Check-In

After a few minutes I cleared and the next stop was the check-in counter to get my boarding pass. Again, the agent and her counterpart were genuinely friendly and very accommodating. When I asked which was the best possible seat they actually took the time to study the seat map. They told me the flight was surprisingly fairly open and warned me which rows the babies were seated so I could stay far away -- and I didn't even ask for that info.

Security

Next stop was Canadian security. It's the same as in the U.S. except they don't make everyone take off their shoes unless you are traveling to America. My sneakers stayed on and that was it security-wise. FYI: One myth I busted was that there were no uniformed guards on the plane. There were two or three plain-clothes air marshals, which is common practice for EL AL.

Toronto to Tel Aviv in Coach

Sure enough the plane wasn't full and I was able to score a whole middle row. Economy seating on the 767 is configured 2-3-2. From Toronto to Tel Aviv it's 5,770 miles and flight time takes 10 hours and 44 minutes. We pushed back five minutes ahead of schedule and took off 15 minutes later. The seatbelt sign went off eight minutes later and the flight attendants began their drink service a few minutes after that. The flight crew spoke in Hebrew first, then English. I had their lemon mint drink and some Hebrew crackers for an aperitif and they were both darn good.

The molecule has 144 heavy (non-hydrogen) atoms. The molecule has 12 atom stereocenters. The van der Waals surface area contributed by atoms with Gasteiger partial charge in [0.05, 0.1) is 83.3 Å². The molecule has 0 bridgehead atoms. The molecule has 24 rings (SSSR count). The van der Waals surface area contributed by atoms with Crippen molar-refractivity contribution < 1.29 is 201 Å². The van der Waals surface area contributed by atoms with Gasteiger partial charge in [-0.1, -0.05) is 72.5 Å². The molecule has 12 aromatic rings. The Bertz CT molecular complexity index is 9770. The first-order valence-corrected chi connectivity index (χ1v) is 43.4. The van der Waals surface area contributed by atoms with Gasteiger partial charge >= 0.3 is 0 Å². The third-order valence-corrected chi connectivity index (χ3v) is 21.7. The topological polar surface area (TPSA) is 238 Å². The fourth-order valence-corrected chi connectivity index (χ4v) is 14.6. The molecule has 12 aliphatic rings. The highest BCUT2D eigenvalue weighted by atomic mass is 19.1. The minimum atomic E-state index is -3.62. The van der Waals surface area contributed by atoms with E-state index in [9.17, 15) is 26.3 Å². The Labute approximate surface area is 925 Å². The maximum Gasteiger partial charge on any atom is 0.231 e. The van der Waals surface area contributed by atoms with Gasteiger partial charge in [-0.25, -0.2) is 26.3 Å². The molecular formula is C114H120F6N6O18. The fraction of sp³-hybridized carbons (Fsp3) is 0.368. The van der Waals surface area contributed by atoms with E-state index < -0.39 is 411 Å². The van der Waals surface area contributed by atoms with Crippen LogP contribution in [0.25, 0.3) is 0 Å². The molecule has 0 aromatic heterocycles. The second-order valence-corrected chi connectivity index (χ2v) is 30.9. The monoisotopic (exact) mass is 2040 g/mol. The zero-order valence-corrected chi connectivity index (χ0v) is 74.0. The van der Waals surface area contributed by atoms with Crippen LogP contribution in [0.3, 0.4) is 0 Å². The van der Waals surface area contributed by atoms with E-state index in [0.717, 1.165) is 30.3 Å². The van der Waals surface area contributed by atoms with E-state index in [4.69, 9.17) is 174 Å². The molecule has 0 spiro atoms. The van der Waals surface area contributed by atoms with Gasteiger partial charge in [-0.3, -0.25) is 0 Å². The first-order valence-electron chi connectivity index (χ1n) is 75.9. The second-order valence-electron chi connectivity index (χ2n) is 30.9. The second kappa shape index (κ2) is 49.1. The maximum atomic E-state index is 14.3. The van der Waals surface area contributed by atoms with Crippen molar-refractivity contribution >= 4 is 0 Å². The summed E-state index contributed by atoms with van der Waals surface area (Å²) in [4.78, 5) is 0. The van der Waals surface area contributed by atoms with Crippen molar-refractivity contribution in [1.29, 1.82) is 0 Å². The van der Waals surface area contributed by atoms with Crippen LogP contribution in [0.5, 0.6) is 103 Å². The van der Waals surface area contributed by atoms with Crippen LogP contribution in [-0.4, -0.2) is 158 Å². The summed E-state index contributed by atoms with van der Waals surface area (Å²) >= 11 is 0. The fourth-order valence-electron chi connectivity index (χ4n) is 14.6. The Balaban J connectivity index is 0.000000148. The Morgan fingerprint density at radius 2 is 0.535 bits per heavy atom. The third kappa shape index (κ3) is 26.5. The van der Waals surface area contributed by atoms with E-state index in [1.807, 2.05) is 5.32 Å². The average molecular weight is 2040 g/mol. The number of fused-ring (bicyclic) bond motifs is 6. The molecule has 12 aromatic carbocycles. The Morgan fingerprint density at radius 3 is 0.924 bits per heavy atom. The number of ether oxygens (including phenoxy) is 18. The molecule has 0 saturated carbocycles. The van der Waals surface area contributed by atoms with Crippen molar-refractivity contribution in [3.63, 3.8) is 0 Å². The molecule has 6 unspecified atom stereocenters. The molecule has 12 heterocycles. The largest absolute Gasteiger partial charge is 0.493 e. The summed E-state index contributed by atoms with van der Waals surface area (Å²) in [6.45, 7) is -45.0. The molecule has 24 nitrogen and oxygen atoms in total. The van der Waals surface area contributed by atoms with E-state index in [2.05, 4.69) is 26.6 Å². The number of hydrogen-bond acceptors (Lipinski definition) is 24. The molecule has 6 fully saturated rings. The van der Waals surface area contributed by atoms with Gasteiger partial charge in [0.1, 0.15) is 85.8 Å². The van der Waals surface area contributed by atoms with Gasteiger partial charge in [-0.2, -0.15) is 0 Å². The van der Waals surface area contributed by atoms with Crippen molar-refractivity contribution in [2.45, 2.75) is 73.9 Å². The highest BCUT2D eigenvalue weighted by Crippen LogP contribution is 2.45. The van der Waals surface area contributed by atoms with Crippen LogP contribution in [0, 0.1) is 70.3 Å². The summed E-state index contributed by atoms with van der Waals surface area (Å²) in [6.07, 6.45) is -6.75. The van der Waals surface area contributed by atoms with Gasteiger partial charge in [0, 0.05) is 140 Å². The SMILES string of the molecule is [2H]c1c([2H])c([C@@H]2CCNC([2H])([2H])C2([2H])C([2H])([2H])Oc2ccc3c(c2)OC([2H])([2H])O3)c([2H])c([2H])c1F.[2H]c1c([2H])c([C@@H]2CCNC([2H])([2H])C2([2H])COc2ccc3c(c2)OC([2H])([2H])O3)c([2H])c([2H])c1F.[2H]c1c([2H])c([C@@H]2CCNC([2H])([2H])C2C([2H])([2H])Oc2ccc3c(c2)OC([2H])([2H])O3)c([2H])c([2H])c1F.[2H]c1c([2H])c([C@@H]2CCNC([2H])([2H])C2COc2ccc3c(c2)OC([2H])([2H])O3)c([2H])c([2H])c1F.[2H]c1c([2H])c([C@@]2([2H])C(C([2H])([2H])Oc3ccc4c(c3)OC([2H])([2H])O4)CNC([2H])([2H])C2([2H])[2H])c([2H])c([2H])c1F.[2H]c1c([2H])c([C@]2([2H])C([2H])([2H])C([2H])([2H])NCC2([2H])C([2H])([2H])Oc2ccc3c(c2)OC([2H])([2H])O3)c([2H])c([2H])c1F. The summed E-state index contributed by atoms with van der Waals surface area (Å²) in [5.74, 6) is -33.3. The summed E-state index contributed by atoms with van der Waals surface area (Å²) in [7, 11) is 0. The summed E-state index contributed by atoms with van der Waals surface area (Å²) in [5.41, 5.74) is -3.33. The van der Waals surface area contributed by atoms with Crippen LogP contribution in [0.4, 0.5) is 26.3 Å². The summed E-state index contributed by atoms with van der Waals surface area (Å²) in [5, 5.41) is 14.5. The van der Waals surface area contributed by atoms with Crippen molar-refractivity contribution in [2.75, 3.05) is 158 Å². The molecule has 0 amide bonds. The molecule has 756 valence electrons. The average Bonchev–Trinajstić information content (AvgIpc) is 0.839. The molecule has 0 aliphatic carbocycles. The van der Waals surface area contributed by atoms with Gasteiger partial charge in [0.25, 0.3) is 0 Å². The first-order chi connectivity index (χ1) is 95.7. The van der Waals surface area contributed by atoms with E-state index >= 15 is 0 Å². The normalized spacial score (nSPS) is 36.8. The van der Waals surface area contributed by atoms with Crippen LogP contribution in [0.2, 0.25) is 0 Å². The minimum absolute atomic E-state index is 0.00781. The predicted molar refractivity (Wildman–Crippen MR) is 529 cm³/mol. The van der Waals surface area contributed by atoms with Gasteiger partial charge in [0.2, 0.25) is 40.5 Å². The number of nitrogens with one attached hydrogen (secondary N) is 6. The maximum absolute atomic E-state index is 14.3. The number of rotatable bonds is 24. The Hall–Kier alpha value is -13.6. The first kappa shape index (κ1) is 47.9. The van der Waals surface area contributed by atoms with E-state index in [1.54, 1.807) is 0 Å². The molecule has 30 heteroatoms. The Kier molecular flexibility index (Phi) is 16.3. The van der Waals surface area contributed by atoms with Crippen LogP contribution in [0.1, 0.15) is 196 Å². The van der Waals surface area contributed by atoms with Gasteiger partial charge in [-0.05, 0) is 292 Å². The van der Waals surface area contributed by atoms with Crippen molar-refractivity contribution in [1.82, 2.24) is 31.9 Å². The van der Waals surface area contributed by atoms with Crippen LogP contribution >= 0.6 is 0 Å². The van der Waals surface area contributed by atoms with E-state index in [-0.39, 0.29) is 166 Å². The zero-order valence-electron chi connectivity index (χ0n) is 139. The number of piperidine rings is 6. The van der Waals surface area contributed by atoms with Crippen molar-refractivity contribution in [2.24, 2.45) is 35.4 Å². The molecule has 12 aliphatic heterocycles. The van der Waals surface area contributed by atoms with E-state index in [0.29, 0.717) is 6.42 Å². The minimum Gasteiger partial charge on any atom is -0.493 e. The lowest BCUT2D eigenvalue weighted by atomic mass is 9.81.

EL AL Flight Attendants

The crew were mostly young, attractive, friendly women who are supposedly hired on five-year contracts, which typically don't get renewed. I learned this when I sat in one of the jump seats in the back galley and chatted the flight attendants up while we were flying over Europe.

Lunch Time

I had no idea what kind of food EL AL would be serving so I pre-ordered one of the many options on their website (for free). It turned out that like every other airline, they were offering beef or chicken. I had chicken with rice and string beans. What's interesting is that all meals come with a Kosher certificate. And like most airlines, those who pre-order special meals get theirs first; mine came out 10 minutes earlier than the rest -- less than an hour after takeoff.

Entertainment